I SEE THEM COME INTO THE Rare Books and Special Collections office almost every day. Sometimes they carry a box; most often they do not. Frequently they just call on the telephone, their voices keen in hopeful anticipation. The initial conversation invariably goes something like this:
"We were rummaging around in Grandmother's house and found a whole bunch of old, rare books in the attic and were wondering how much they're worth. Could you tell us?"
About this time there is usually an expectant hush. While I wouldn't go so far to say that they are panting with hungry anticipation, nevertheless there is a certain excitement in the air. If this were a scene from an old Disney cartoon, dollar signs would be ringing on their eager eyeballs like a cash register. What many really want to know is not the value of their dusty old books, but rather how they will spend all the money they will have once they dump Grandmother's books on the market. The reasoning goes as follows: The books are old, therefore they must be valuable. Depending on how much the books are worth, the owners hope that they can sell them and buy: a) a new car, b) a luxurious plantation in Jamaica, c) the entire state of Alaska, d) all of the above. The idea seems to be that you can turn Grandmother's dross into gold. It's a compelling thought, much like the old alchemist's dream. However, there are a couple of flaws in this line of reasoning.
The first flaw is the assumption that because the books are old they must be rare; and if rare, then valuable (i.e., worth a lot of money). In reality, few old books are rare and even fewer are very valuable. The other flaw is the erroneous notion that you can always sell your books at "market" prices.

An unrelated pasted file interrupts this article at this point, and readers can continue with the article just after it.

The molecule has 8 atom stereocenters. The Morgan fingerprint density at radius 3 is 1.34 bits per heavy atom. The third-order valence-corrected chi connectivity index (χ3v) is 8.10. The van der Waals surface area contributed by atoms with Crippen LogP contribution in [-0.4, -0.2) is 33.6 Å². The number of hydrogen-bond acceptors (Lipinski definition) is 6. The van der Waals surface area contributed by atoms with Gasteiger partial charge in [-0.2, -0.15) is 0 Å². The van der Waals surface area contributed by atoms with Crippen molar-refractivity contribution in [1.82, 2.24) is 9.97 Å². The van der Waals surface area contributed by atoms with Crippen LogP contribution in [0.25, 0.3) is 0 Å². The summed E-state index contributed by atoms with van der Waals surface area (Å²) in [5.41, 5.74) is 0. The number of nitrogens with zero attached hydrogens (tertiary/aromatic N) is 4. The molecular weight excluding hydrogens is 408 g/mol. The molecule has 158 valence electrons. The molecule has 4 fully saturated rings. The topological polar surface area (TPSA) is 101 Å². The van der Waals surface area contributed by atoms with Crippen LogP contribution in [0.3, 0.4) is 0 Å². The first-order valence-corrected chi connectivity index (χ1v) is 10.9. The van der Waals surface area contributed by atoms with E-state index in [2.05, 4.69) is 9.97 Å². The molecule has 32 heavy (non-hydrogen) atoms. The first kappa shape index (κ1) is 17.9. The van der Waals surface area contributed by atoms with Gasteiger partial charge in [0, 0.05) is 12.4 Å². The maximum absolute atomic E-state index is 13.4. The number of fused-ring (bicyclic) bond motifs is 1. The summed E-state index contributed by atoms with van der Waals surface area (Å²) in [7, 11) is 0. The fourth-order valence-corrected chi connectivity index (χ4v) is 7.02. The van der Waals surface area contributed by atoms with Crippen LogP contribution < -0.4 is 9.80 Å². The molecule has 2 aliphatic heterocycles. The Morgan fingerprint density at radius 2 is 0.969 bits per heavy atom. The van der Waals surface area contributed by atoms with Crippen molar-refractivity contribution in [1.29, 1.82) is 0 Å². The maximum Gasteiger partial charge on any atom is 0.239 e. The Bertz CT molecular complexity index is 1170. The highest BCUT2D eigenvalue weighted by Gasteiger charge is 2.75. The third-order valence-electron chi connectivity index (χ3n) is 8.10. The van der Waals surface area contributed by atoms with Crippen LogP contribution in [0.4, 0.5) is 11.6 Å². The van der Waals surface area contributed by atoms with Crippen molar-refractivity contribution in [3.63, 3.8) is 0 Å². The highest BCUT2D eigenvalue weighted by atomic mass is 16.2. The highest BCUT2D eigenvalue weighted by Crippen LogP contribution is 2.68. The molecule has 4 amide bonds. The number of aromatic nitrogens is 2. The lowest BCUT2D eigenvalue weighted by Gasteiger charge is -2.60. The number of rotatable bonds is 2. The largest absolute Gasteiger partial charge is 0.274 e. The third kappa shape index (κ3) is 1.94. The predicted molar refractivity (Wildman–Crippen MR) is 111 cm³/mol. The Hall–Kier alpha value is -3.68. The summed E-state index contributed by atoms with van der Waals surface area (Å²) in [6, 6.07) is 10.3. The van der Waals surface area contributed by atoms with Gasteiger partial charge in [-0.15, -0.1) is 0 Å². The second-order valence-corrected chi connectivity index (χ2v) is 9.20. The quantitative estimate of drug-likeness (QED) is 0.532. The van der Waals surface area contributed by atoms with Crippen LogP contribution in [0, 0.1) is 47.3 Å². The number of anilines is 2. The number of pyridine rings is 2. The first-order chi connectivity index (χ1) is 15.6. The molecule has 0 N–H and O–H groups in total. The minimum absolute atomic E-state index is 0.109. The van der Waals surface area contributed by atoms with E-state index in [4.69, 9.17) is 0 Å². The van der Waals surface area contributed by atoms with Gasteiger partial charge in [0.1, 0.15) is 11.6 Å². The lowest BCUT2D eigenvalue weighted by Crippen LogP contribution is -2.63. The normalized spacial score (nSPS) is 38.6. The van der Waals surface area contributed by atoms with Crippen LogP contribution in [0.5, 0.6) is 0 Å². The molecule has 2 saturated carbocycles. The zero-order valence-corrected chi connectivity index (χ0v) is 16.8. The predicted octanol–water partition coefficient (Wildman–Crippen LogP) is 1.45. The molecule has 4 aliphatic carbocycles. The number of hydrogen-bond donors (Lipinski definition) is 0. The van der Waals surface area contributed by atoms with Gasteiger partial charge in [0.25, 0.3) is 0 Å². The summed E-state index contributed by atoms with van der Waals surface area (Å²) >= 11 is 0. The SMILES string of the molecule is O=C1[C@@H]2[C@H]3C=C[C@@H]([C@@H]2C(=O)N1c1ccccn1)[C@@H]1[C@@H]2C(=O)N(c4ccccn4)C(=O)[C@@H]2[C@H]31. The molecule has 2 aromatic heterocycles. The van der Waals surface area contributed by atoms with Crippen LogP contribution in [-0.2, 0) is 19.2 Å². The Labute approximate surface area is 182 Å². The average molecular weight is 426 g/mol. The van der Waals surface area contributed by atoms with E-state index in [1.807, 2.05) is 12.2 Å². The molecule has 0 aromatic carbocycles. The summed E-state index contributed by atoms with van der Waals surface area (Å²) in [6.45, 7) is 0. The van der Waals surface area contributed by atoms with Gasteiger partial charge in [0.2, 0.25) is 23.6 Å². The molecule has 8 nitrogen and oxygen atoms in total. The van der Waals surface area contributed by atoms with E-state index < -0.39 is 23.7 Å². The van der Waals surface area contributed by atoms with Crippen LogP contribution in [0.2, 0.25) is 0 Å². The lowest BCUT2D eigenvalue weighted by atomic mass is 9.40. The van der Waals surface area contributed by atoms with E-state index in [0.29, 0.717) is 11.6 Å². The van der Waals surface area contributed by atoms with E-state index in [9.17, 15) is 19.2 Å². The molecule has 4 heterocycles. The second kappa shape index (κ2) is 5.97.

Since so many people (including librarians) cling tenaciously to these flawed assumptions, it would be worthwhile to describe book values in general terms.
The reasons that one book may command $5 in the marketplace and another $50,000 are numerous and diverse. There is just too much open yardage there to even begin a discussion of why some books have greater value than others. Nevertheless, there are some guidelines that apply to the used book trade as a whole.
It takes more than age
Many people believe that a book that is 50, 75, or even 100 years old is a rare antique of some significance. Usually, they are wrong. As a general rule, almost no book is valuable solely because of its age. In fact, there is hardly any relationship between date of publication and market value until you get back 300 years or so--and even then it's sketchy. The monetary value of most books is related to demand. Rarity is only important if demand is also important.
By pasting autographed pictures of my inlaws into my old Webster's dictionary, I could create a very "rare" book; that is, a book that has a very small number of obtainable copies. But there would be no demand for such a book (except as a doorstop, perhaps). Its market price would be insignificant or even nonexistent. Similarly, if demand is sluggish and supply is relatively high (like most old Bibles), the market value tends to settle right down there with used tires, polyester leisure suits, and garage-sale toasters that cook on one side only. When demand is high--even when supply is also high--prices tend to rise in the used book market. So if your old book is worth anything, it's because someone else wants it.
Condition is everything
Other significant ingredients in the market value of an individual book are its condition and textual completeness. In fact, when determining the value of a book, condition is everything once you have ascertained that you have a desirable edition.
A few years ago, a professor came into my office. He was a Faulkner specialist, he said, and he was concerned about all of the Faulkner first editions languishing in the library stacks. …